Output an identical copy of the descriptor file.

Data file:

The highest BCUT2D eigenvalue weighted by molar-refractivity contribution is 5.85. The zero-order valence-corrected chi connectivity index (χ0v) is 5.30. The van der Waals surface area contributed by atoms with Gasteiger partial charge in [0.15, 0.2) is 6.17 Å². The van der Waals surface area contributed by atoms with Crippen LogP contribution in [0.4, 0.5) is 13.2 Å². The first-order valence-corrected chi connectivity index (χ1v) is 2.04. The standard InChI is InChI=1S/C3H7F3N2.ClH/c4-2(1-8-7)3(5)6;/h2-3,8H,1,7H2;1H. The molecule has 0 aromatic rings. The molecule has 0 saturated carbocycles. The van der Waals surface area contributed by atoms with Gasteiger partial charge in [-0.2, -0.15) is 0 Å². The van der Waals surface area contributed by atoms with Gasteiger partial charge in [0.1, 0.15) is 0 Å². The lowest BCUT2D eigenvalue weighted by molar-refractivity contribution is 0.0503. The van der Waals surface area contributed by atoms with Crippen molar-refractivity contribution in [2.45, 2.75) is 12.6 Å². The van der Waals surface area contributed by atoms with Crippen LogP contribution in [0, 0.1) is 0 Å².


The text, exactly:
The highest BCUT2D eigenvalue weighted by molar-refractivity contribution is 5.85. The zero-order valence-corrected chi connectivity index (χ0v) is 5.30. The van der Waals surface area contributed by atoms with Gasteiger partial charge in [0.15, 0.2) is 6.17 Å². The van der Waals surface area contributed by atoms with Crippen LogP contribution in [0.4, 0.5) is 13.2 Å². The first-order valence-corrected chi connectivity index (χ1v) is 2.04. The standard InChI is InChI=1S/C3H7F3N2.ClH/c4-2(1-8-7)3(5)6;/h2-3,8H,1,7H2;1H. The molecule has 0 aromatic rings. The molecule has 0 saturated carbocycles. The van der Waals surface area contributed by atoms with Gasteiger partial charge in [-0.2, -0.15) is 0 Å². The van der Waals surface area contributed by atoms with Gasteiger partial charge in [0.1, 0.15) is 0 Å². The lowest BCUT2D eigenvalue weighted by molar-refractivity contribution is 0.0503. The van der Waals surface area contributed by atoms with Crippen molar-refractivity contribution in [2.45, 2.75) is 12.6 Å². The van der Waals surface area contributed by atoms with Crippen LogP contribution in [0, 0.1) is 0 Å².